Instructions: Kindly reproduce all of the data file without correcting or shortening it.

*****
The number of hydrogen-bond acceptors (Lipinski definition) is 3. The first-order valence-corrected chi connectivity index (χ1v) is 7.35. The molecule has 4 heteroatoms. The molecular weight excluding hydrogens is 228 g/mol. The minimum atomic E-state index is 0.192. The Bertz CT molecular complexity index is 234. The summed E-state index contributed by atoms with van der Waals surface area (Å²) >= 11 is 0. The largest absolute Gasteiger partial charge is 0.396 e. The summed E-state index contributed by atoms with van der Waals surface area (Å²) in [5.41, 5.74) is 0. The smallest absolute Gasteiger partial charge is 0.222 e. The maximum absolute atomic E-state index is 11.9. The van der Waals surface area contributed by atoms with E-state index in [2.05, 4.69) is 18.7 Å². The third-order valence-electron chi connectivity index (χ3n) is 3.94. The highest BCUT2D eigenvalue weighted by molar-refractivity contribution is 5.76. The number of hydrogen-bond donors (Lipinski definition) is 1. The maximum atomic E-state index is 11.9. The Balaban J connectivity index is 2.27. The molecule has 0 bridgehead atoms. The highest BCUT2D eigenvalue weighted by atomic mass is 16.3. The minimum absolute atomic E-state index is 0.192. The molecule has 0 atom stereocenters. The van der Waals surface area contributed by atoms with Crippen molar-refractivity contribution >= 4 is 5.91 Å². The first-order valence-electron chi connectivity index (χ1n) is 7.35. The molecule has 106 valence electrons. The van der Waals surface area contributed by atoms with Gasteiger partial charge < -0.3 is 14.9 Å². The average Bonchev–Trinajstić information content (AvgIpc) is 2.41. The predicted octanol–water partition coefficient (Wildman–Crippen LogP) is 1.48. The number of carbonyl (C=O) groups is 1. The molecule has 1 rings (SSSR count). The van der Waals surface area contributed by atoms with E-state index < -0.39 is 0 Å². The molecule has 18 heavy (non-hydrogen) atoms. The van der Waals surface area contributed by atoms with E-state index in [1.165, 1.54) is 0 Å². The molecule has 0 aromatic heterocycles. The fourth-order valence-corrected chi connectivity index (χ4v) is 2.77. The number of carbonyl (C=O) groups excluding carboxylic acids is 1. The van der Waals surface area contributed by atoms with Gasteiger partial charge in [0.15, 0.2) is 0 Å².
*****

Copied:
The number of hydrogen-bond acceptors (Lipinski definition) is 3. The first-order valence-corrected chi connectivity index (χ1v) is 7.35. The molecule has 4 heteroatoms. The molecular weight excluding hydrogens is 228 g/mol. The minimum atomic E-state index is 0.192. The Bertz CT molecular complexity index is 234. The summed E-state index contributed by atoms with van der Waals surface area (Å²) >= 11 is 0. The largest absolute Gasteiger partial charge is 0.396 e. The summed E-state index contributed by atoms with van der Waals surface area (Å²) in [5.41, 5.74) is 0. The smallest absolute Gasteiger partial charge is 0.222 e. The maximum absolute atomic E-state index is 11.9. The van der Waals surface area contributed by atoms with E-state index in [2.05, 4.69) is 18.7 Å². The third-order valence-electron chi connectivity index (χ3n) is 3.94. The highest BCUT2D eigenvalue weighted by molar-refractivity contribution is 5.76. The number of hydrogen-bond donors (Lipinski definition) is 1. The maximum atomic E-state index is 11.9. The Balaban J connectivity index is 2.27. The molecule has 0 bridgehead atoms. The highest BCUT2D eigenvalue weighted by atomic mass is 16.3. The minimum absolute atomic E-state index is 0.192. The molecule has 0 atom stereocenters. The van der Waals surface area contributed by atoms with Crippen molar-refractivity contribution >= 4 is 5.91 Å². The first-order valence-electron chi connectivity index (χ1n) is 7.35. The molecule has 106 valence electrons. The van der Waals surface area contributed by atoms with Gasteiger partial charge < -0.3 is 14.9 Å². The average Bonchev–Trinajstić information content (AvgIpc) is 2.41. The predicted octanol–water partition coefficient (Wildman–Crippen LogP) is 1.48. The number of carbonyl (C=O) groups is 1. The molecule has 1 rings (SSSR count). The van der Waals surface area contributed by atoms with E-state index < -0.39 is 0 Å². The molecule has 18 heavy (non-hydrogen) atoms. The van der Waals surface area contributed by atoms with E-state index in [1.165, 1.54) is 0 Å². The molecule has 0 aromatic heterocycles. The fourth-order valence-corrected chi connectivity index (χ4v) is 2.77. The number of carbonyl (C=O) groups excluding carboxylic acids is 1. The van der Waals surface area contributed by atoms with Gasteiger partial charge in [0.15, 0.2) is 0 Å².